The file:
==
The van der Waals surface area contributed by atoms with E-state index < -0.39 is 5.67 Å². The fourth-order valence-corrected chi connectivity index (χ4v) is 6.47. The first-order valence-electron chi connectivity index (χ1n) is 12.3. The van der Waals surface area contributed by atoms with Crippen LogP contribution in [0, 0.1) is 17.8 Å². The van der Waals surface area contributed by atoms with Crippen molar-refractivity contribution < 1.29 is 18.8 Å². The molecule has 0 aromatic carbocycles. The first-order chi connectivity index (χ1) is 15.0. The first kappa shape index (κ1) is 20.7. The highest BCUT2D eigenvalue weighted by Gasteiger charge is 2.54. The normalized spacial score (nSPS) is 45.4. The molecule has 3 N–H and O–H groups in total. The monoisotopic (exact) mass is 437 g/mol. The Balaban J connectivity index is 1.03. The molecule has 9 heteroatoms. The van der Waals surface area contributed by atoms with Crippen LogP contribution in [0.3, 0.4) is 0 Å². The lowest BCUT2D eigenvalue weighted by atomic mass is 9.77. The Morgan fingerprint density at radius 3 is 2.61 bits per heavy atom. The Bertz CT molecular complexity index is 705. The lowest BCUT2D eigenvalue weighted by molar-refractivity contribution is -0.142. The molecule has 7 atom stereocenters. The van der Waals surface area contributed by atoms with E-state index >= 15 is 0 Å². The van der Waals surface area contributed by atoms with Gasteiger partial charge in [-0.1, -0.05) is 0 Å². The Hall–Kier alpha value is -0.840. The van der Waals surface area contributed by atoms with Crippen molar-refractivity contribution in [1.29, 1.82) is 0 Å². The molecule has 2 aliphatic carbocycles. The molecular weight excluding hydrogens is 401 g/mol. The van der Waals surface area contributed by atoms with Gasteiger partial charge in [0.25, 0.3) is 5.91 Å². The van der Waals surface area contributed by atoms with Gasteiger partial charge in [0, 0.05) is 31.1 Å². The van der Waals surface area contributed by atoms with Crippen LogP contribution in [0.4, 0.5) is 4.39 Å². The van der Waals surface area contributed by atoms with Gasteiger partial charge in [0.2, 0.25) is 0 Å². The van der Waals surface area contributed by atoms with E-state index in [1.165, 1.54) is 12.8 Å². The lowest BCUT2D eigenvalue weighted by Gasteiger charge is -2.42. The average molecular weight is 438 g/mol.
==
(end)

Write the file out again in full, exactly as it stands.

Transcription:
The van der Waals surface area contributed by atoms with E-state index < -0.39 is 5.67 Å². The fourth-order valence-corrected chi connectivity index (χ4v) is 6.47. The first-order valence-electron chi connectivity index (χ1n) is 12.3. The van der Waals surface area contributed by atoms with Crippen LogP contribution in [0, 0.1) is 17.8 Å². The van der Waals surface area contributed by atoms with Crippen molar-refractivity contribution < 1.29 is 18.8 Å². The molecule has 0 aromatic carbocycles. The first-order chi connectivity index (χ1) is 15.0. The first kappa shape index (κ1) is 20.7. The highest BCUT2D eigenvalue weighted by Gasteiger charge is 2.54. The normalized spacial score (nSPS) is 45.4. The molecule has 3 N–H and O–H groups in total. The monoisotopic (exact) mass is 437 g/mol. The Balaban J connectivity index is 1.03. The molecule has 9 heteroatoms. The van der Waals surface area contributed by atoms with Crippen LogP contribution in [0.3, 0.4) is 0 Å². The lowest BCUT2D eigenvalue weighted by atomic mass is 9.77. The Morgan fingerprint density at radius 3 is 2.61 bits per heavy atom. The Bertz CT molecular complexity index is 705. The lowest BCUT2D eigenvalue weighted by molar-refractivity contribution is -0.142. The molecule has 7 atom stereocenters. The van der Waals surface area contributed by atoms with E-state index >= 15 is 0 Å². The van der Waals surface area contributed by atoms with Gasteiger partial charge in [-0.1, -0.05) is 0 Å². The Hall–Kier alpha value is -0.840. The van der Waals surface area contributed by atoms with Crippen molar-refractivity contribution in [1.29, 1.82) is 0 Å². The molecule has 2 aliphatic carbocycles. The molecular weight excluding hydrogens is 401 g/mol. The van der Waals surface area contributed by atoms with Gasteiger partial charge in [0.25, 0.3) is 5.91 Å². The van der Waals surface area contributed by atoms with Gasteiger partial charge in [0, 0.05) is 31.1 Å². The van der Waals surface area contributed by atoms with Crippen LogP contribution in [0.4, 0.5) is 4.39 Å². The van der Waals surface area contributed by atoms with Gasteiger partial charge in [0.2, 0.25) is 0 Å². The van der Waals surface area contributed by atoms with E-state index in [1.165, 1.54) is 12.8 Å². The lowest BCUT2D eigenvalue weighted by Gasteiger charge is -2.42. The average molecular weight is 438 g/mol.